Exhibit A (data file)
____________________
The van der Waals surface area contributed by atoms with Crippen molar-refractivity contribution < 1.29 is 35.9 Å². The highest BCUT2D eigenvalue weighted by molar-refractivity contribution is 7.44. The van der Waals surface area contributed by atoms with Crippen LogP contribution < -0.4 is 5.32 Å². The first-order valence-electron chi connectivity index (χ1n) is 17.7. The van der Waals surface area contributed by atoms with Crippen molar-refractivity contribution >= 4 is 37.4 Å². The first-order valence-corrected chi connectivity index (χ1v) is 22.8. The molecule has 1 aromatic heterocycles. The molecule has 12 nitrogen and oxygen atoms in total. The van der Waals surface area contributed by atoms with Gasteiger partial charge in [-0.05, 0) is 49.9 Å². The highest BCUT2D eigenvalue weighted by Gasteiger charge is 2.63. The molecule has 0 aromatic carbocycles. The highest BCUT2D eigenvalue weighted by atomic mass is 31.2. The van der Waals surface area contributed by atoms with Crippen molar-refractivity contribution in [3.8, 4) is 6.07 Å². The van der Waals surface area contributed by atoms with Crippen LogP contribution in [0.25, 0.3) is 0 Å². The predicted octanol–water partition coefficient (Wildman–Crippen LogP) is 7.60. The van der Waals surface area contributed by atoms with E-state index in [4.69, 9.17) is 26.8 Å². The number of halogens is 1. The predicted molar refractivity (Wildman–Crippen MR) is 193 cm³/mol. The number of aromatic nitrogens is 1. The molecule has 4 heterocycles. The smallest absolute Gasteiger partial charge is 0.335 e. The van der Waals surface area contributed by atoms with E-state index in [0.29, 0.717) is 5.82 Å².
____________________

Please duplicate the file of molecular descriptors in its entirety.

The van der Waals surface area contributed by atoms with Crippen molar-refractivity contribution < 1.29 is 35.9 Å². The highest BCUT2D eigenvalue weighted by molar-refractivity contribution is 7.44. The van der Waals surface area contributed by atoms with Crippen LogP contribution < -0.4 is 5.32 Å². The first-order valence-electron chi connectivity index (χ1n) is 17.7. The van der Waals surface area contributed by atoms with Crippen molar-refractivity contribution >= 4 is 37.4 Å². The first-order valence-corrected chi connectivity index (χ1v) is 22.8. The molecule has 1 aromatic heterocycles. The molecule has 12 nitrogen and oxygen atoms in total. The van der Waals surface area contributed by atoms with Gasteiger partial charge in [-0.05, 0) is 49.9 Å². The highest BCUT2D eigenvalue weighted by Gasteiger charge is 2.63. The molecule has 0 aromatic carbocycles. The highest BCUT2D eigenvalue weighted by atomic mass is 31.2. The van der Waals surface area contributed by atoms with Crippen molar-refractivity contribution in [3.8, 4) is 6.07 Å². The van der Waals surface area contributed by atoms with Crippen LogP contribution in [0.25, 0.3) is 0 Å². The predicted octanol–water partition coefficient (Wildman–Crippen LogP) is 7.60. The van der Waals surface area contributed by atoms with E-state index in [4.69, 9.17) is 26.8 Å². The number of halogens is 1. The predicted molar refractivity (Wildman–Crippen MR) is 193 cm³/mol. The number of aromatic nitrogens is 1. The molecule has 4 heterocycles. The smallest absolute Gasteiger partial charge is 0.335 e. The van der Waals surface area contributed by atoms with E-state index in [0.29, 0.717) is 5.82 Å².